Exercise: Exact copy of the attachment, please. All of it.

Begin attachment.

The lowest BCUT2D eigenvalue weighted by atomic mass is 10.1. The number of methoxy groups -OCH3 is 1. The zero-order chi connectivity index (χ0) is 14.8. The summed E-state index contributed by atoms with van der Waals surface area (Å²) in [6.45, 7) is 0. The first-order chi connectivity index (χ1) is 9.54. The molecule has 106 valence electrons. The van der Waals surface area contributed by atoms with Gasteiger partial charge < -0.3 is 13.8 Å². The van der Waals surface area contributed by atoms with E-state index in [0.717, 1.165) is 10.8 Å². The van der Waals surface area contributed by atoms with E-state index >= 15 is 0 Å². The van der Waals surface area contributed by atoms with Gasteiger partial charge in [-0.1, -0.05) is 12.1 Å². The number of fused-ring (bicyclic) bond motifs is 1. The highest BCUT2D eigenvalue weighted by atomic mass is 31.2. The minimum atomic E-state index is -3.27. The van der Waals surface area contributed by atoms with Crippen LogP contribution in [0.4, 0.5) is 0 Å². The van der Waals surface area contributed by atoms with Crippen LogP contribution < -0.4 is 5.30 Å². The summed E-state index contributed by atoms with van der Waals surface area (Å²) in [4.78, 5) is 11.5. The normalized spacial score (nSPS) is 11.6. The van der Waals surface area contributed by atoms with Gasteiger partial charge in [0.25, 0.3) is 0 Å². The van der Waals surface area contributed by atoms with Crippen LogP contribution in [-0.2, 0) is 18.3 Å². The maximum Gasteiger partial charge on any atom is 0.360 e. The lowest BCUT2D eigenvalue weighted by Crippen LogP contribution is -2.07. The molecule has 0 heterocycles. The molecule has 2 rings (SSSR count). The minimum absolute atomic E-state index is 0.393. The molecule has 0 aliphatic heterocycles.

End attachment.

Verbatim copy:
The lowest BCUT2D eigenvalue weighted by atomic mass is 10.1. The number of methoxy groups -OCH3 is 1. The zero-order chi connectivity index (χ0) is 14.8. The summed E-state index contributed by atoms with van der Waals surface area (Å²) in [6.45, 7) is 0. The first-order chi connectivity index (χ1) is 9.54. The molecule has 106 valence electrons. The van der Waals surface area contributed by atoms with Gasteiger partial charge < -0.3 is 13.8 Å². The van der Waals surface area contributed by atoms with E-state index in [0.717, 1.165) is 10.8 Å². The van der Waals surface area contributed by atoms with E-state index >= 15 is 0 Å². The van der Waals surface area contributed by atoms with Gasteiger partial charge in [-0.1, -0.05) is 12.1 Å². The number of fused-ring (bicyclic) bond motifs is 1. The highest BCUT2D eigenvalue weighted by atomic mass is 31.2. The minimum atomic E-state index is -3.27. The van der Waals surface area contributed by atoms with Crippen LogP contribution in [0.4, 0.5) is 0 Å². The van der Waals surface area contributed by atoms with Crippen LogP contribution < -0.4 is 5.30 Å². The summed E-state index contributed by atoms with van der Waals surface area (Å²) in [4.78, 5) is 11.5. The normalized spacial score (nSPS) is 11.6. The van der Waals surface area contributed by atoms with Gasteiger partial charge in [0.25, 0.3) is 0 Å². The van der Waals surface area contributed by atoms with Crippen LogP contribution in [-0.2, 0) is 18.3 Å². The maximum Gasteiger partial charge on any atom is 0.360 e. The lowest BCUT2D eigenvalue weighted by Crippen LogP contribution is -2.07. The molecule has 0 heterocycles. The molecule has 2 rings (SSSR count). The minimum absolute atomic E-state index is 0.393. The molecule has 0 aliphatic heterocycles.